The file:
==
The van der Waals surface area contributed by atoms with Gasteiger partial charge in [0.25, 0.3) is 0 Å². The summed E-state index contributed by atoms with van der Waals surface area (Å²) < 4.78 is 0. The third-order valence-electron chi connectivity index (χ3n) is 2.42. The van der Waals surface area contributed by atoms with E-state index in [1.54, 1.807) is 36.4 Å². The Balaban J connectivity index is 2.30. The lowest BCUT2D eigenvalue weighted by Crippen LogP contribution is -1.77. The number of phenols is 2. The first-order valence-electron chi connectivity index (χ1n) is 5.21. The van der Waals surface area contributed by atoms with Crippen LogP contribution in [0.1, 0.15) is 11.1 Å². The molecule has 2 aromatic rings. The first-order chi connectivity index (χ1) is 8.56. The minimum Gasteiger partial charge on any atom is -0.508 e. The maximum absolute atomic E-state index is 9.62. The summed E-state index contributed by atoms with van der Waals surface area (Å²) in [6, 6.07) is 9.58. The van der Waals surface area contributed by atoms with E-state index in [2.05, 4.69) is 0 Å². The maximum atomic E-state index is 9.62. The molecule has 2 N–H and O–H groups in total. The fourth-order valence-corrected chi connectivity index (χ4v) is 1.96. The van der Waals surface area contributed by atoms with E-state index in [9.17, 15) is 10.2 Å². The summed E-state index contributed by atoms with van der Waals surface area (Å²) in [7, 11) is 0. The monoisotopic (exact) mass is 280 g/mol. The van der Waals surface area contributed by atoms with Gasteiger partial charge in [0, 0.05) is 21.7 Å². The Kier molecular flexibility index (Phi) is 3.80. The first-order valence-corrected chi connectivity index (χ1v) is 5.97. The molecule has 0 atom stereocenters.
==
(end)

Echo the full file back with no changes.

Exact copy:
The van der Waals surface area contributed by atoms with Gasteiger partial charge in [0.25, 0.3) is 0 Å². The summed E-state index contributed by atoms with van der Waals surface area (Å²) < 4.78 is 0. The third-order valence-electron chi connectivity index (χ3n) is 2.42. The van der Waals surface area contributed by atoms with E-state index in [1.54, 1.807) is 36.4 Å². The Balaban J connectivity index is 2.30. The lowest BCUT2D eigenvalue weighted by Crippen LogP contribution is -1.77. The number of phenols is 2. The first-order valence-electron chi connectivity index (χ1n) is 5.21. The van der Waals surface area contributed by atoms with Crippen LogP contribution in [0.1, 0.15) is 11.1 Å². The molecule has 2 aromatic rings. The first-order chi connectivity index (χ1) is 8.56. The minimum Gasteiger partial charge on any atom is -0.508 e. The maximum absolute atomic E-state index is 9.62. The summed E-state index contributed by atoms with van der Waals surface area (Å²) in [6, 6.07) is 9.58. The van der Waals surface area contributed by atoms with E-state index in [2.05, 4.69) is 0 Å². The maximum atomic E-state index is 9.62. The molecule has 2 N–H and O–H groups in total. The fourth-order valence-corrected chi connectivity index (χ4v) is 1.96. The van der Waals surface area contributed by atoms with E-state index in [9.17, 15) is 10.2 Å². The summed E-state index contributed by atoms with van der Waals surface area (Å²) in [7, 11) is 0. The monoisotopic (exact) mass is 280 g/mol. The van der Waals surface area contributed by atoms with Gasteiger partial charge in [0, 0.05) is 21.7 Å². The Kier molecular flexibility index (Phi) is 3.80. The first-order valence-corrected chi connectivity index (χ1v) is 5.97. The molecule has 0 atom stereocenters.